Plans for a regional airport are likely to be put on hold after a new report suggested it would lose as much as $400 million during the first 20 years of operations.

The report by consultant URS Australia has concluded that based on present land value and construction costs a new airport sited at either Paengaroa or at the back of Pyes Pa would not be financially feasible _ though the location at the top of Pyes Pa Rd would have a better chance of working.

Environment Bay of Plenty has been investigating a regional airport for more than four years as part of the SmartGrowth strategy and has commissioned two major studies, costing more than $300,000.

The plan, which involved closing the smaller existing airports, was fiercely opposed by Rotorua, which wants to extend the runway of its own airport and introduce transtasman flights.


And Tauranga City Airport board late last year produced its own 20-year business plan to grow its operations, aimed at handling nearly 400,000 air passengers a year from a present 155,000.

The stage two feasibility study by the Australian consultant is to be presented to Environment BOP's strategic policy committee meeting on Tuesday.

And the councillors will vote on a recommendation that no further action be taken on planning a regional airport _ though the council will re-consider its position in 10 years or at the request of local authorities.

John Mandemaker, Environment BOP group manager strategic policy, said in his report to the committee that during the stage two study it became clear that the region's local authorities _ Tauranga, Rotorua and Whakatane _ were not enthusiastic about closing their airports in favour of developing a regional one.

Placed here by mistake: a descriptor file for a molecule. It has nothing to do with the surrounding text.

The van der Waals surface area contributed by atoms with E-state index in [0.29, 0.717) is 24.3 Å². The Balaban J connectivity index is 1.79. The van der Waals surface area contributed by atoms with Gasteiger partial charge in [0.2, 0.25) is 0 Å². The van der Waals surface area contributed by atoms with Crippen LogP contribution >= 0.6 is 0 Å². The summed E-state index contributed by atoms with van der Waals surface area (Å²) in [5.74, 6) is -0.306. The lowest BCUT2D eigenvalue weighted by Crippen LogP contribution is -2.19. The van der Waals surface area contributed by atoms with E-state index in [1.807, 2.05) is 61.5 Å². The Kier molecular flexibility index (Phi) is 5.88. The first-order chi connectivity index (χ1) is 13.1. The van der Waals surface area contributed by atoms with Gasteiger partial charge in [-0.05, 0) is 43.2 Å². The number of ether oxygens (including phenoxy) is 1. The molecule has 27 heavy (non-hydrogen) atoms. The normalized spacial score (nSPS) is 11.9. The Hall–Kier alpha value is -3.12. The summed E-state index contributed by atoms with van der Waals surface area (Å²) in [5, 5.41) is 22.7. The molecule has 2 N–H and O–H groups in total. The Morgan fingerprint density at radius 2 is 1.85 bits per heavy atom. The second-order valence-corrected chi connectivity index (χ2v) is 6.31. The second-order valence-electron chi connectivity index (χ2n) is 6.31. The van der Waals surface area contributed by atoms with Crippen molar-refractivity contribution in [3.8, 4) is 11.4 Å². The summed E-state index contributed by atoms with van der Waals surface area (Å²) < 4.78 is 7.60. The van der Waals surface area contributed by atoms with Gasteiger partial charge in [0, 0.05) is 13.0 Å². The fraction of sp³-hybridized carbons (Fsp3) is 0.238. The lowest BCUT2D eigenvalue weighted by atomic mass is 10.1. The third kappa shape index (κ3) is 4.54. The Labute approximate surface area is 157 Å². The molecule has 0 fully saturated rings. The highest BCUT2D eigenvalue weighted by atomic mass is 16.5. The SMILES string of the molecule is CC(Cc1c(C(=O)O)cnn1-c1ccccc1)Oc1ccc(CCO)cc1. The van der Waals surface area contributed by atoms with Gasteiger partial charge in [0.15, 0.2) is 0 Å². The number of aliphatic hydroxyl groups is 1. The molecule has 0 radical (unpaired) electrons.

Tauranga Mayor Stuart Crosby said the regional council needed to send out a clear message that it was not proceeding any further to give certainty to the future of the Tauranga and Rotorua airports.

"They had to do the study as part of SmartGrowth to see if it would fly _ but they have been grounded."

Mr Crosby said airports were of greater benefit to travellers when they were closer to home. " Why drive 40 to 50 minutes to Paengaroa or the top of Pyes Pa to catch a plane when there is a choice of driving to Auckland?"

John Cronin, chairman of Environment BOP, said there was a group of councillors who didn't want to put a stop to a regional airport study.

"I know Tauranga and Rotorua weren't supporting the study even though it was well in to the future. But a regional airport had been talked about for a long time and the money needed to be spent on a robust study, even if it is shelved for the time being," said Mr Cronin.

The Australian consultant evaluated two potential sites at Paengaroa and three in Pyes Pa - they had to be 400ha in size - and the purchase price of the land ranged from $41 million to $280 million.

The cost of building a regional airport was set at $366 million for Paengaroa and $397 million at Pyes Pa including extra roading and power costs.

The losses for the first 20 years of operations would range from $475 million at Paengaroa to $271 million at Pyes Pa.

But the feasibility of the airport could be re-examined every five to 10 years if the growth in population, business activities and income was faster than expected.